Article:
This Bag Of Tostitos Is Also A Breathalyzer That Calls An Uber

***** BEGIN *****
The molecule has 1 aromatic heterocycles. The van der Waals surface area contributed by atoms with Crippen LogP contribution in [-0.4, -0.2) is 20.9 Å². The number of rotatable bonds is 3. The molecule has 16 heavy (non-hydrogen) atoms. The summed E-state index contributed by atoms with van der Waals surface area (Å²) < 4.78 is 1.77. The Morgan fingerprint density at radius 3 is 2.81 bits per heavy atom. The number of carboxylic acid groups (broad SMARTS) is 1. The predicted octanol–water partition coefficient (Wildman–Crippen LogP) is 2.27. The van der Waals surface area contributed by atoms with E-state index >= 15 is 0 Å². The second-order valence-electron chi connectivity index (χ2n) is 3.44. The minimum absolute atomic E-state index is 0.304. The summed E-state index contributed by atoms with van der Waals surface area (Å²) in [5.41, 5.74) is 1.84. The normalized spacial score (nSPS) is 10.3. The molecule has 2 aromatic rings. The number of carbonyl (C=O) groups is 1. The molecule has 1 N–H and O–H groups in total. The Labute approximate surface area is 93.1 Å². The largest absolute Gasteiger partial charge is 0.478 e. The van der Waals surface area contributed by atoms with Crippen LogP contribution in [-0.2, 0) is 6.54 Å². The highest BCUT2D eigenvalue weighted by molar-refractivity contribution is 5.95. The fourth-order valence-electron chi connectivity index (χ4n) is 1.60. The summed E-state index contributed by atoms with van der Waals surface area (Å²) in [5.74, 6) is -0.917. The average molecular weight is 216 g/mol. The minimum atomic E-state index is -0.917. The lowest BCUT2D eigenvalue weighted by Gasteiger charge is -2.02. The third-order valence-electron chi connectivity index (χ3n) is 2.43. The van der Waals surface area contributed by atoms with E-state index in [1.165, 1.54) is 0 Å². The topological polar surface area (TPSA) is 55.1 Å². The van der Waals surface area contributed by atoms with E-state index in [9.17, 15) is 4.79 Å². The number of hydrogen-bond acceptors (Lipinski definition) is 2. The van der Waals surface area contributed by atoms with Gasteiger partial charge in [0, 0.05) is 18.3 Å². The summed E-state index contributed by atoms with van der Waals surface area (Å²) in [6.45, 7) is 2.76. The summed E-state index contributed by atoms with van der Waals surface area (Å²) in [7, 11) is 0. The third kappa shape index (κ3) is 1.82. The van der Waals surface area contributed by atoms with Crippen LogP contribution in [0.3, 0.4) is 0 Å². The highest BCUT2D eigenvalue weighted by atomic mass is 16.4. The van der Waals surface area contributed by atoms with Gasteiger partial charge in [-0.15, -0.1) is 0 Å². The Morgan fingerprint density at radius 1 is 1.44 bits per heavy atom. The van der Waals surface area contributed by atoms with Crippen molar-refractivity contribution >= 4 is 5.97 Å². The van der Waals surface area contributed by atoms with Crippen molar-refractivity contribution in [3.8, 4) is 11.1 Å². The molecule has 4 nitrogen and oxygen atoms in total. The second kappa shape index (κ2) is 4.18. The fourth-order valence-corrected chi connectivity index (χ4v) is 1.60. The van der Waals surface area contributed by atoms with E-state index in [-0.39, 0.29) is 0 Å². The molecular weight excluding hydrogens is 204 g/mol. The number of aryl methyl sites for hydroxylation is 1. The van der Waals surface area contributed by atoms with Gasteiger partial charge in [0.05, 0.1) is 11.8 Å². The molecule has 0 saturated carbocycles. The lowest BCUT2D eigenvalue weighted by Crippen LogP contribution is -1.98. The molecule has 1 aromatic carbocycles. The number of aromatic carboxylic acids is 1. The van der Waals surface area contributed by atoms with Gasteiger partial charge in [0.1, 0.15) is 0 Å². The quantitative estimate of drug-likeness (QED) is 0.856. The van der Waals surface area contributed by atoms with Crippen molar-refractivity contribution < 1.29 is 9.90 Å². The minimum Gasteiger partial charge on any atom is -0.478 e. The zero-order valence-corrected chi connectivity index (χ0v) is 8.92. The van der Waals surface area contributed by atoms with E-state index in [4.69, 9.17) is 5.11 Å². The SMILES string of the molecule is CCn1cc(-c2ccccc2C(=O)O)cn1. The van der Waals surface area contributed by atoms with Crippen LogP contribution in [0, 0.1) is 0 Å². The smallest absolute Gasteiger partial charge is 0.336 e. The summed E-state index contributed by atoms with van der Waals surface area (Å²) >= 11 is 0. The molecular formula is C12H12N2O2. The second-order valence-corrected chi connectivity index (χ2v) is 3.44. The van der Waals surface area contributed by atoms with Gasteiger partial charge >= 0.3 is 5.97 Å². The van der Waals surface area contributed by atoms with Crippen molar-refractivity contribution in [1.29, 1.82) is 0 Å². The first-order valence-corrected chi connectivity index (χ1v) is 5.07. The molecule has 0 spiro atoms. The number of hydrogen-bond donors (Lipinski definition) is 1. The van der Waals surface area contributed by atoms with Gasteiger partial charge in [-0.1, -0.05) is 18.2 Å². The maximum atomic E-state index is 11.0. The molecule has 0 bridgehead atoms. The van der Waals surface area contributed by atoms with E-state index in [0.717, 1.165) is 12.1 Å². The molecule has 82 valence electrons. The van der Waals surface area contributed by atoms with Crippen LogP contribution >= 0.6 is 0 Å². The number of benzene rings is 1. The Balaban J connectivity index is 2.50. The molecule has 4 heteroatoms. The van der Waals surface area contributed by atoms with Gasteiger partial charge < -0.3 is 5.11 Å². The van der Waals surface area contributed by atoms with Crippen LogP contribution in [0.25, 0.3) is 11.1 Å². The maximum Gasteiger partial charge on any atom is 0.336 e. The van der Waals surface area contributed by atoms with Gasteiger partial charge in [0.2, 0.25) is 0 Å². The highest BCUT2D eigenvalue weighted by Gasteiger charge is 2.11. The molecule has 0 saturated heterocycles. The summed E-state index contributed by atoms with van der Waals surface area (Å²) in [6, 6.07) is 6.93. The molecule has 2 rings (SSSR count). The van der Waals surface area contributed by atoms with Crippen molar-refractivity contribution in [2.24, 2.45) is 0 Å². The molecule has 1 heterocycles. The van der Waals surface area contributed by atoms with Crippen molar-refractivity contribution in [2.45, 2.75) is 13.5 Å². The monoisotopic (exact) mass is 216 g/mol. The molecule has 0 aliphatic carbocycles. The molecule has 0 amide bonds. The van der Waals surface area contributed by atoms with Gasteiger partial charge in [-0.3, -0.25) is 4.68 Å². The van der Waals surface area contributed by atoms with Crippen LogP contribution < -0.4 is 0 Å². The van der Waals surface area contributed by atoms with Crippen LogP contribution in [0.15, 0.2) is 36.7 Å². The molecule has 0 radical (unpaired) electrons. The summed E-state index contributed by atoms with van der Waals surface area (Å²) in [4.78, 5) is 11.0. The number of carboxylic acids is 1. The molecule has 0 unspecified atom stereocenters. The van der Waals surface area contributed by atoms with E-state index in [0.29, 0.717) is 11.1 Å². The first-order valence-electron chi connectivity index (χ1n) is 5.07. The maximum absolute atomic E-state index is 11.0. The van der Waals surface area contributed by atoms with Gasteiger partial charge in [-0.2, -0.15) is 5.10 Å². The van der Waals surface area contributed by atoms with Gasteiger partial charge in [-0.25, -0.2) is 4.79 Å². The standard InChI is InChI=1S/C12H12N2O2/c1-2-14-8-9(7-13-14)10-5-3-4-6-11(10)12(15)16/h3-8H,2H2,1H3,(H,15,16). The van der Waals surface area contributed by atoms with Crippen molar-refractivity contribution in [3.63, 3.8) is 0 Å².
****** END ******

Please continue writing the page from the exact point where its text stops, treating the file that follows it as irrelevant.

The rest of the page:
first_img A lot of football fans are going to spend this weekend getting very, very drunk. Just in case some of those folks need help understanding that they shouldn’t drive, Tostitos is ready to lend a helping hand!They’ve created this bonkers — and fairly high-tech — bag. It contains more than just air and tortilla chips. It also packs a functional breathalyzer. Blow into the hole at the top of the bag, and it’ll light up to let you know what your BAC looks like.If a green wheel shows up, you’re still OK to drive. Get the blinking red wheel and the DON’T DRINK AND DRIVE message and, well… do what it says. Don’t be an idiot.via GIPHYSuppose no one else at your Super Bowl party is in any shape to drive you home, then what? Tostitos has thought of that, too. The bag is even equipped with a NFC tag. Tap it to your smartphone or tablet (assuming you’re still lucid enough to know where it is and make a successful tap) and the bag will initiate an Uber pickup for you.You’ll even save $10 off the ride, which is great because there’s a very good chance you’ll be drunk enough to over pay, forget your wallet, or at least spill its contents all over the back seat before you stumble out like a one-legged zombie when you reach your destination.There’s a very limited number of these Tostitos bags floating around, but they’ve been all over the news. If the bags themselves don’t prevent people from drinking and driving, hopefully, the buzz they’ve created will help.As Adweek notes, in 2015 alone there were 45 people killed in vehicle accidents on Super Bowl Sunday. Let’s see if we can’t drop that number to zero this year. Stay on target Starbucks to Deliver Nationwide Via Uber EatsUber’s New Rideshare Tier Is the Height of Comfort last_img read more